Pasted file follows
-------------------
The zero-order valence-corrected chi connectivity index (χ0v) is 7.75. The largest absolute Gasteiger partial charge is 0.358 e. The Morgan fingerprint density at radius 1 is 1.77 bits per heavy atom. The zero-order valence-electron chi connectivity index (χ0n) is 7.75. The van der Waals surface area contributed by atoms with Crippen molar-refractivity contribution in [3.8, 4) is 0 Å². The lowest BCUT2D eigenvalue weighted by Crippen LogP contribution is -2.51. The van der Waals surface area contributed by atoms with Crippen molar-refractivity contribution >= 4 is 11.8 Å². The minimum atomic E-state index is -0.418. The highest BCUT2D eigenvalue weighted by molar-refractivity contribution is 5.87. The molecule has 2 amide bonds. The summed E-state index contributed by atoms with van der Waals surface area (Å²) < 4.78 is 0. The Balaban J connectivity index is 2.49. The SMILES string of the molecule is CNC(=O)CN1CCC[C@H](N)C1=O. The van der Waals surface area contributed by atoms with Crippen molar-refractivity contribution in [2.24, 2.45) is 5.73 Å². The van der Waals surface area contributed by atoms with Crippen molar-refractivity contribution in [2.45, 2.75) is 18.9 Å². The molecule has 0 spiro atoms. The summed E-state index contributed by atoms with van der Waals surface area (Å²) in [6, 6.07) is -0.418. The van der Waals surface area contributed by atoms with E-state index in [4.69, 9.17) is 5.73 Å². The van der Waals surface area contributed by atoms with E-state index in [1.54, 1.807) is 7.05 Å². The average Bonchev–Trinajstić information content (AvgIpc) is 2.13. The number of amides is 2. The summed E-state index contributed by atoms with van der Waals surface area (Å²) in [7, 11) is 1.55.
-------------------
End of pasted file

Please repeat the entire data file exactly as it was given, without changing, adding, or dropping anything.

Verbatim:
The zero-order valence-corrected chi connectivity index (χ0v) is 7.75. The largest absolute Gasteiger partial charge is 0.358 e. The Morgan fingerprint density at radius 1 is 1.77 bits per heavy atom. The zero-order valence-electron chi connectivity index (χ0n) is 7.75. The van der Waals surface area contributed by atoms with Crippen molar-refractivity contribution in [3.8, 4) is 0 Å². The lowest BCUT2D eigenvalue weighted by Crippen LogP contribution is -2.51. The van der Waals surface area contributed by atoms with Crippen molar-refractivity contribution >= 4 is 11.8 Å². The minimum atomic E-state index is -0.418. The highest BCUT2D eigenvalue weighted by molar-refractivity contribution is 5.87. The molecule has 2 amide bonds. The summed E-state index contributed by atoms with van der Waals surface area (Å²) < 4.78 is 0. The Balaban J connectivity index is 2.49. The SMILES string of the molecule is CNC(=O)CN1CCC[C@H](N)C1=O. The van der Waals surface area contributed by atoms with Crippen molar-refractivity contribution in [2.24, 2.45) is 5.73 Å². The van der Waals surface area contributed by atoms with Crippen molar-refractivity contribution in [2.45, 2.75) is 18.9 Å². The molecule has 0 spiro atoms. The summed E-state index contributed by atoms with van der Waals surface area (Å²) in [6, 6.07) is -0.418. The van der Waals surface area contributed by atoms with E-state index in [4.69, 9.17) is 5.73 Å². The van der Waals surface area contributed by atoms with E-state index in [1.54, 1.807) is 7.05 Å². The average Bonchev–Trinajstić information content (AvgIpc) is 2.13. The number of amides is 2. The summed E-state index contributed by atoms with van der Waals surface area (Å²) in [7, 11) is 1.55.